Thanks to Meerkat’s rapid rise, live mobile video streaming could be the next big thing in social media.
But will Meerkat be able to fend off the competition?
Thanks to Meerkat’s rapid rise, live mobile video streaming could be the next big thing in social media. But will Meerkat be able to fend off the competition?
That question looms large for the makers of the app that went viral at this year’s SXSW conference as Twitter on Thursday unveiled its own live streaming app, Periscope.
Periscope functions a lot like Meerkat with one notable difference: once a live stream is over, Periscope allows the creator to save the video to her camera roll and users can view a replay of the stream for 24 hours.
Meerkat doesn’t offer such functionality; once a stream is over, it’s done.
If Meerkat doesn’t add similar functionality, or add it soon enough, that could prove to be a key differentiator that gives Periscope a leg up.
Because Periscope is owned by Twitter, it not surprisingly allows users to tap into the Twitter social graph. Meerkat targeted that same social graph when it launched, but Twitter cut off access, forcing Meerkat’s creators to quickly build their own social networking functionality.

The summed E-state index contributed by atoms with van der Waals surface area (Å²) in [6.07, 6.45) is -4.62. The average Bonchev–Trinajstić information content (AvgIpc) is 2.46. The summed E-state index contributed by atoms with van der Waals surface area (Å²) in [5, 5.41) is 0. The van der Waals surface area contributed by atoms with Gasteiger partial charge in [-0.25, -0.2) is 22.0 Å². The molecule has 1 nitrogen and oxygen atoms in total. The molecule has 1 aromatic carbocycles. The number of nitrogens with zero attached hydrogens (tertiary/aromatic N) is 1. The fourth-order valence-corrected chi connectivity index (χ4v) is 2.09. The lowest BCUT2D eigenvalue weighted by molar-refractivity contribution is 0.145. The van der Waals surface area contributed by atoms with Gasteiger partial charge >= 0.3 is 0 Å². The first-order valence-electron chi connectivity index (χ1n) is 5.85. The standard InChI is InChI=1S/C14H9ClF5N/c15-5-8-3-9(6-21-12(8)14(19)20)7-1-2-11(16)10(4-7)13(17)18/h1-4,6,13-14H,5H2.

That too could prove significant as both services seek to capture market share.
Big opportunity, big money
Despite the fact that there are still many questions about the overall size of the mobile live streaming market, lots of people are rushing to stake out a position in the nascent space believing that it will be meaningful.
Twitter is said to have shelled out $100m to buy Periscope before it had even launched, and on the heels of its SXSW breakout, Meerkat was reportedly able to raise $12m from a bevy of prominent Silicon Valley investors, including Greylock Partners, an early Facebook backer, as well as investors with ties to the media industry and Hollywood.
Looking to play the opportunity from a different angle, Ustream, an established streaming platform provider, announced that it’s launching an API solution that will make it easy for developers to build their own Meerkat and Periscope-like apps. That could lead to a flood of copycats, some more innovative than others.
Not surprisingly, brands, which have become much more adept at and willing to embrace new platforms before they’re well-established in the mainstream, are also paying close attention and trying to figure out ways they can integrate Meerkat into their digital marketing mixes.
Investment dollars and brand adoption are both good news for Meerkat and Periscope, and there could very well be room for both in the marketplace. But it’s also possible that with its large existing social graph and large bank account, Twitter’s acquisition and quick launch of Periscope will enable it to defeat Meerkat before Meerkat is able to translate its SXSW hype into a strong foothold.